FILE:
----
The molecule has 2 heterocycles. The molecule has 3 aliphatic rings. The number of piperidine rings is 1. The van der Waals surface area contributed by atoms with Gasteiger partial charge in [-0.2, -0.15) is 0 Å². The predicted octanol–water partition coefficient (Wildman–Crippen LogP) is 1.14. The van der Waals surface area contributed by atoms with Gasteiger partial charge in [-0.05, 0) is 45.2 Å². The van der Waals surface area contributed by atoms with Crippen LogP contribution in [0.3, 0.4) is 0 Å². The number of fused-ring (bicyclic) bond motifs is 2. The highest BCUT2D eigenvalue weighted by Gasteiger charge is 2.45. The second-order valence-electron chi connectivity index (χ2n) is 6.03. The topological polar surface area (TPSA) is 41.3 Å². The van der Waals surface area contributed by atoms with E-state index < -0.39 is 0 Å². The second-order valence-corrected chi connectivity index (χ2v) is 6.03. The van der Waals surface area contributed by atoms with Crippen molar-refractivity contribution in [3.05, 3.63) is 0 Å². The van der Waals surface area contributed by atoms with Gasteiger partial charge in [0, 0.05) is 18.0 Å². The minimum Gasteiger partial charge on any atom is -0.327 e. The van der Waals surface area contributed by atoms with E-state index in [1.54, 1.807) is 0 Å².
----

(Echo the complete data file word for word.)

The molecule has 2 heterocycles. The molecule has 3 aliphatic rings. The number of piperidine rings is 1. The van der Waals surface area contributed by atoms with Gasteiger partial charge in [-0.2, -0.15) is 0 Å². The predicted octanol–water partition coefficient (Wildman–Crippen LogP) is 1.14. The van der Waals surface area contributed by atoms with Gasteiger partial charge in [-0.05, 0) is 45.2 Å². The van der Waals surface area contributed by atoms with Crippen LogP contribution in [0.3, 0.4) is 0 Å². The number of fused-ring (bicyclic) bond motifs is 2. The highest BCUT2D eigenvalue weighted by Gasteiger charge is 2.45. The second-order valence-electron chi connectivity index (χ2n) is 6.03. The topological polar surface area (TPSA) is 41.3 Å². The van der Waals surface area contributed by atoms with E-state index < -0.39 is 0 Å². The second-order valence-corrected chi connectivity index (χ2v) is 6.03. The van der Waals surface area contributed by atoms with Crippen molar-refractivity contribution in [3.05, 3.63) is 0 Å². The van der Waals surface area contributed by atoms with Gasteiger partial charge in [0, 0.05) is 18.0 Å². The minimum Gasteiger partial charge on any atom is -0.327 e. The van der Waals surface area contributed by atoms with E-state index in [1.54, 1.807) is 0 Å².